Universal Serial Bus-equipped PCs, peripherals, and data acquisition systems finally are available. The upcoming 1.1 specification will refine the Universal Serial Bus (USB), and expanding software driver support will bring it to the mainstream. So what does this mean to you? Just plug in and find out.
There has been a lot of talk about the new USB—and for many good reasons. Launched at Comdex/Fall in 1995, USB pledged to make life easier for everyone using a PC.
About half of the PCs sold in 1997 were USB equipped, and nearly every computer now on the market includes a USB port. With Windows® 98, which features USB software drivers for a broad spectrum of peripherals, the new bus will become standard for average computer users and test-and-measurement engineers.
USB was designed to replace the confusing proliferation of ports on the back of our PCs with a bus that could serve just about every low- and medium-bandwidth peripheral imaginable. This would include digital cameras, video phones, scanners, monitors, keyboards, printers, joysticks, telephony and broadband adapters, and data acquisition systems. Developed by a consortium consisting of computer-industry heavy weights (Compaq, Digital Equipment, IBM, Intel, Microsoft, NEC, and Northern Telecom), the USB dream now is a reality.
USB offers unprecedented plug-and-play performance and eliminates the installation hassles often associated with many peripherals. With USB, the days of removing the cover of the PC to install new devices are over. There are no costly add-in cards or complex configurations, such as adjusting DIP switches, I/O addresses, DMA channels, and IRQ settings.
Soon, common USB devices—keyboards, mice, and monitors—will be configured automatically by the operating system of the PC when first connected. In some respects, installing a new USB-based peripheral will be similar in simplicity to adding a component, such as a VCR, camcorder, or a video game, to your television. With these components, you just connect the standard jacks, and the installation is complete. You don’t need to use different connector types or configure your television for each new component.
The same basic concept is true for USB-based peripherals. When a USB-based device is first installed, it looks for the appropriate software on the hard drive of the host PC. In most cases, USB peripherals will be recognized.
If the drivers are not found, a message requesting you to install the driver will appear on your monitor. In this scenario, completing the installation is only a matter of loading the software driver via CD-ROM, floppy disk, or on-line download. Once installed, peripherals can be hot swapped, meaning they can be added and removed without turning off or rebooting the host PC.
Through branching, a single USB controller can serve up to 127 peripherals simultaneously. This is accomplished with hubs that connect an upstream port to numerous downstream ports, creating a tiered-star multidrop network.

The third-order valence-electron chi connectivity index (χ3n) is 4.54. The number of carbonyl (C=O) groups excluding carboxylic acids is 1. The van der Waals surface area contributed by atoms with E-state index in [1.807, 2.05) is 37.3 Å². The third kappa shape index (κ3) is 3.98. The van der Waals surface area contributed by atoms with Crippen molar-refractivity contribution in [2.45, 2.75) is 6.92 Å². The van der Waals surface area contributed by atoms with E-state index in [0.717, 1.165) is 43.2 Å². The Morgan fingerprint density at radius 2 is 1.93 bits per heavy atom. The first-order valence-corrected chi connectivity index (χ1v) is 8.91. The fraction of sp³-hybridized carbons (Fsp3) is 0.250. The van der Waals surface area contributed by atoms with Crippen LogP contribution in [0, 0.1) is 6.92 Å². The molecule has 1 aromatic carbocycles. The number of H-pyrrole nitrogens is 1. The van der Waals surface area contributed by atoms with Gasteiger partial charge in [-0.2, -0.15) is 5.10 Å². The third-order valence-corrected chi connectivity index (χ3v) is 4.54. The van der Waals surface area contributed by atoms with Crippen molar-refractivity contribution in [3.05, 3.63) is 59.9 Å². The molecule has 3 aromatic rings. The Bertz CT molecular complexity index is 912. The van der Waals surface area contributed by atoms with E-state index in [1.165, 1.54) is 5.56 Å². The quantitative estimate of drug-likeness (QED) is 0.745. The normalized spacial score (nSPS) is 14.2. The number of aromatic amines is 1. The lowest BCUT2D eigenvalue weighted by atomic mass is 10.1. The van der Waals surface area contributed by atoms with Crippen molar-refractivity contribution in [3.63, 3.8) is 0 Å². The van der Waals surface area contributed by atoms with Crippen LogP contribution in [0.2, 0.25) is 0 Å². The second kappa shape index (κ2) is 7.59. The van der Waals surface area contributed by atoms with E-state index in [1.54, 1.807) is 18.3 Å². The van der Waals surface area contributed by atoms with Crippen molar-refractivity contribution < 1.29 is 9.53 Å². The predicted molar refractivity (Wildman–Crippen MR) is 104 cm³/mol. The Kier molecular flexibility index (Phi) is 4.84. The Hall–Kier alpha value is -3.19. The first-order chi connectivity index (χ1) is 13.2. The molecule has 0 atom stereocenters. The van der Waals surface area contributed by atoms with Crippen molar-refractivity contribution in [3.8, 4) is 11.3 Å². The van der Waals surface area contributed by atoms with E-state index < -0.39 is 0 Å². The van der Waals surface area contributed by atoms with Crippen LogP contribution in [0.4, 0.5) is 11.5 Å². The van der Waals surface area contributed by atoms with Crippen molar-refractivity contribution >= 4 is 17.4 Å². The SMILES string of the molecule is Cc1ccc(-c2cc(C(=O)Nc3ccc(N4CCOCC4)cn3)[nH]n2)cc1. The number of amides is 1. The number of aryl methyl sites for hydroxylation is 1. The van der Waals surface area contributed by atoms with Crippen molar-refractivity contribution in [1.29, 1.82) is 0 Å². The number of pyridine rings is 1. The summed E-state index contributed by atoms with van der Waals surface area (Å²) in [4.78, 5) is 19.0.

Any device can be plugged directly into the port of the PC or into a hub that can accept up to seven other peripherals or hubs. Up to 5 meters long, the USB standard cable features different upstream and downstream connectors to prevent miswiring. In addition to signal connections, the cable supplies power to peripherals, enabling keyboards, mice, and other low-power devices to operate without a separate power supply.
USB provides highly structured communications for maximum efficiency and reliability. The main mode of USB is 12 Mb/s; however, typical peripheral throughput is less than 1 MB/s. Devices such as mice that do not need the high speed of the USB can use its alternate 1.5-Mb/s mode to avoid the extra cost of high-speed components and shielded cables.
USB also defines four data transfer types:
Control transfers are primarily responsible for device configuration/command/status- type communications. When a device is plugged in, control transfers get things up and running.
Isochronous transfers commonly are used with devices that require specific bandwidths, such as audio devices. They reserve guaranteed bandwidths to keep peripherals with specific requirements operating.
Interrupt transfers communicate low-frequency data. They are designed for low-bandwidth devices, such as mice and joysticks, and enable the host PC to poll these devices for service information.
Bulk transfersare appropriate for large data storage and scanner devices. They send nonperiodic data in packets compatible with whatever bandwidth is available.
In addition to improved throughput and highly structured transfer types, USB provides critical operating information. For instance, you will receive a message suggesting another peripheral be shut down if the requested bandwidth is not available for the current application.
Emerging USB Products and Driver Support
Many manufacturers are announcing USB-based peripherals. Despite widespread USB hardware availability, limited software driver support for general peripherals has been shipping with the major PC operating systems.